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Economies of note this week: 20th April

Written by Sam Coxhead on April 20th, 2012.      0 comments

4:25 PM (NZT)
The Australian Economy:
The focus for this week in the Australian economy has undoubtedly been the Reserve Bank of Australia (RBA) monetary policy meeting minutes. The minutes confirmed that the RBA are ready to cut the cash rate to 4.00% at the next meeting on May 1st. The one tempering factor being the inflation number due next Tuesday. If for some reason this was higher than expected, a reassessment maybe made on their decision. Somewhat ironically the IMF have issued their latest updates and they still position the Australian economy as having the strongest growth in the developed world. Commodities remain off their peaks for the Australian exporters, and this should be another factor the RBA consider.
 
The US Economy:
Retail sales numbers in the US on Monday were a healthy +.8% vs an expectation of +.6%. The NYK FED manufacturing numbers were a little disappointing however, which is a clear example of what is a struggle towards widespread economic growth in the US. US interest rates have again pushed lower at various times this week. The move lower is directly attributable to the increased anxiety in the European debt markets. Yesterday saw the important  Philadelphia FED manufacturing numbers released and come below expectations. Next week the focus returns to the FED and their monetary policy decision on Thursday. The accompanying statement will be of most importance with no change expected to interest rates or quantitative easing. Advanced GDP numbers for the first quarter on Friday will round out an important week in the US.
 
The UK Economy:
In the UK this week the inflation numbers came out on Monday and proved to be as high as expectations, at 3.5%. Inflation also proved to be the interesting point of discussion when the Bank of England(BOE) monetary policy meeting minutes were released on Thursday. For the time being further quantitative easing (QE) is off the agenda, with the vote split pushing to 8-1 from 7-2 in favour of not increasing QE. Comments from  BOE’s Tucker stating that inflation risked getting uncontrollably high, highlights the concerns within the central bank and led further to demand for GBP. Retail Sales numbers later today will also be closely watched. Next Tuesday’s preliminary GDP numbers will be the domestic highlight of next week for the UK economy.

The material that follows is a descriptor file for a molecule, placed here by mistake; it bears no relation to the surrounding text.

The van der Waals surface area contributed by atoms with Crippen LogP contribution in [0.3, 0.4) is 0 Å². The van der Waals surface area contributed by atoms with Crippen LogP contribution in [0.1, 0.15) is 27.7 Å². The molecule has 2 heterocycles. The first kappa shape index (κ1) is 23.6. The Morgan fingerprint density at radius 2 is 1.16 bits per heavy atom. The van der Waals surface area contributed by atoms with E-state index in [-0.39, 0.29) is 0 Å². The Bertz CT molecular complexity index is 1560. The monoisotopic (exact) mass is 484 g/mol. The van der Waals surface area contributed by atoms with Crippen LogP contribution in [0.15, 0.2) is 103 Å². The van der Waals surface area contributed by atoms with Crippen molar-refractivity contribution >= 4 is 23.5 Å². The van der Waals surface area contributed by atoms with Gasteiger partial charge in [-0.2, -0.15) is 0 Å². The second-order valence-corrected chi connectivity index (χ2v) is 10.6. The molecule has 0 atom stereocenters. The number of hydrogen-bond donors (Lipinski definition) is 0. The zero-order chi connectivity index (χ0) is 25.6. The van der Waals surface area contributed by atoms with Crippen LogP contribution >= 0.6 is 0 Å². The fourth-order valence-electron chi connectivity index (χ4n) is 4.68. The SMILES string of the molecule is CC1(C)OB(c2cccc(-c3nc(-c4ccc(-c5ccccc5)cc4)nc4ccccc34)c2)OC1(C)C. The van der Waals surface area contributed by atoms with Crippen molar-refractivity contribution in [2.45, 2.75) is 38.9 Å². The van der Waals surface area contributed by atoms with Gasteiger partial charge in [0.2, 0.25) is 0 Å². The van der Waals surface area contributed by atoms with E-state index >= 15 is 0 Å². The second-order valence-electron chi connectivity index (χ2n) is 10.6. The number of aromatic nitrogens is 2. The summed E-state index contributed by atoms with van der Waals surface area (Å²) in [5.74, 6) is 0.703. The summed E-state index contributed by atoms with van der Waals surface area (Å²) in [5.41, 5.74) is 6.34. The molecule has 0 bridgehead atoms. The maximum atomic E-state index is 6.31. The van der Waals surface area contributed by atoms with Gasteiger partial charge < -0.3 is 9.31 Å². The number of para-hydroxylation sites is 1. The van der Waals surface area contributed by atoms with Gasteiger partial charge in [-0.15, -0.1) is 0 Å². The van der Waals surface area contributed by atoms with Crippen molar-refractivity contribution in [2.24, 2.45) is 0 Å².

The New Zealand Economy:
The NZ Prime Minster is on a meet and greet tour and Asia and took it upon himself to talk about the high level of the NZ dollar. In what can be best described as lip service , PM Key stated the Government was considering ways to resist currency appreciation.  It has a small effect of softening the NZD in what was a quiet start to this week. The monthly Fonterra online diary auction results were very soft, down 10% on the previous month on average. As we headed into the inflation numbers yesterday, this added to lower demand for NZ dollars as the currency tracked lower across the board. The inflation numbers confirmed the relatively benign environment coming in at just +.5% for the 1st quarter against a market expectation of +.6%. The RBNZ will likely remain on the sidelines until the end of the year at least, on the back of a lowering inflationary outlook. Certainly the high level of the NZD has shielded the NZ economy from the inflationary pressure starting to show up elsewhere. The RBNZ do have a monetary policy announcement that will certainly be unchanged next Thursday, but as usual their comments will be closely watched.
 
The Canadian Economy:
The Bank of Canada (BOC) has been the focus so far this week for the Canadian economy. A relatively upbeat assessment of the domestic (or North American) outlook led to good demand for the CAD. BOC head Carney stated that the cash rate would have to rise appropriately from its record lows as the economy improved, albeit rises gradual. Inflation numbers later today round out the week and will offer insight to the potential timing of the start of cash rate hikes by the BOC. A higher number than the expected +.3% for the month would further lead to CAD demand. Next week has just retail sales on Tuesday for a domestic focus in Canada.
 
The Japanese Economy:
The Japanese YEN has seen renewed periods of weakness this week following remarks from BOJ officials that further stimulus will be offered if required. Increasing of quantitative easing (QE) will always undermine demand for a currency, so it is a useful tool to be able to pay lip service to for officials. Friday next week will be the BOJ’s opportunity to loosen monetary policy at the monetary policy meeting. Expect the YEN to remain heavy as the meeting approaches, even if global equity markets remain weak(which would normally strengthen the YEN).
 
The European Economy:
Increased concerns continue in Europe around the ability of peripheral member states to funds themselves on an ongoing basis. Again the future of the single currency is being called into account, and a breakup of the Euro-zone remains a possible outcome if the pressures continue over the medium term. Interesting the political pressures are really starting to build, both domestically with various elections, but also internationally. The IMF are placing more pressure on the European Central Bank to ease monetary conditions, much to the ire of the inflation fearing Germans. Manufacturing numbers are on the agenda next week, and these will provide focus along side the debt markets.
 
 

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